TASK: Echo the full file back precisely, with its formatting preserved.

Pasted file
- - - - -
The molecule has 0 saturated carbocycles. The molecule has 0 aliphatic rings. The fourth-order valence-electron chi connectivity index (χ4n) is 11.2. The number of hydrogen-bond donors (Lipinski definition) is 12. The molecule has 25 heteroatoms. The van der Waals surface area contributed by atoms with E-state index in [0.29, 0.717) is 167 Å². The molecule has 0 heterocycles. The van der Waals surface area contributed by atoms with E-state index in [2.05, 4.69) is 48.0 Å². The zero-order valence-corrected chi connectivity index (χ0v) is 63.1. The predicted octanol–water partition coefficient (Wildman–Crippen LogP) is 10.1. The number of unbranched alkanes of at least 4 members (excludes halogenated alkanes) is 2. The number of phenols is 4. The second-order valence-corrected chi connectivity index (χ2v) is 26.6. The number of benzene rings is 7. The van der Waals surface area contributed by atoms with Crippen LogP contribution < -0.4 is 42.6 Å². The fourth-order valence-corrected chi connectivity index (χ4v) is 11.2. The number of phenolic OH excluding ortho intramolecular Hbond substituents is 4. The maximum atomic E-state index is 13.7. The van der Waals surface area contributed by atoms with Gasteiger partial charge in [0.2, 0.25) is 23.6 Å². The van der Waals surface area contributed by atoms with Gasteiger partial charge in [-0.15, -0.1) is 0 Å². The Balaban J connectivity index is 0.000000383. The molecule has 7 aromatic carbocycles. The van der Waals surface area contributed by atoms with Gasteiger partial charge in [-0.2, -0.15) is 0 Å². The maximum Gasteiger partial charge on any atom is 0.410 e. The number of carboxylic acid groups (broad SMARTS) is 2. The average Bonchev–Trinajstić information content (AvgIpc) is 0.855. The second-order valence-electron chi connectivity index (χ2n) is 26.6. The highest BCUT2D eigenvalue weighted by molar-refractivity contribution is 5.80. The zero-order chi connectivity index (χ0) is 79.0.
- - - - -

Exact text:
The molecule has 0 saturated carbocycles. The molecule has 0 aliphatic rings. The fourth-order valence-electron chi connectivity index (χ4n) is 11.2. The number of hydrogen-bond donors (Lipinski definition) is 12. The molecule has 25 heteroatoms. The van der Waals surface area contributed by atoms with E-state index in [0.29, 0.717) is 167 Å². The molecule has 0 heterocycles. The van der Waals surface area contributed by atoms with E-state index in [2.05, 4.69) is 48.0 Å². The zero-order valence-corrected chi connectivity index (χ0v) is 63.1. The predicted octanol–water partition coefficient (Wildman–Crippen LogP) is 10.1. The number of unbranched alkanes of at least 4 members (excludes halogenated alkanes) is 2. The number of phenols is 4. The second-order valence-corrected chi connectivity index (χ2v) is 26.6. The number of benzene rings is 7. The van der Waals surface area contributed by atoms with Crippen LogP contribution < -0.4 is 42.6 Å². The fourth-order valence-corrected chi connectivity index (χ4v) is 11.2. The number of phenolic OH excluding ortho intramolecular Hbond substituents is 4. The maximum atomic E-state index is 13.7. The van der Waals surface area contributed by atoms with Gasteiger partial charge in [0.2, 0.25) is 23.6 Å². The van der Waals surface area contributed by atoms with Gasteiger partial charge in [-0.15, -0.1) is 0 Å². The Balaban J connectivity index is 0.000000383. The molecule has 7 aromatic carbocycles. The van der Waals surface area contributed by atoms with Gasteiger partial charge in [-0.2, -0.15) is 0 Å². The maximum Gasteiger partial charge on any atom is 0.410 e. The number of carboxylic acid groups (broad SMARTS) is 2. The average Bonchev–Trinajstić information content (AvgIpc) is 0.855. The second-order valence-electron chi connectivity index (χ2n) is 26.6. The highest BCUT2D eigenvalue weighted by molar-refractivity contribution is 5.80. The zero-order chi connectivity index (χ0) is 79.0.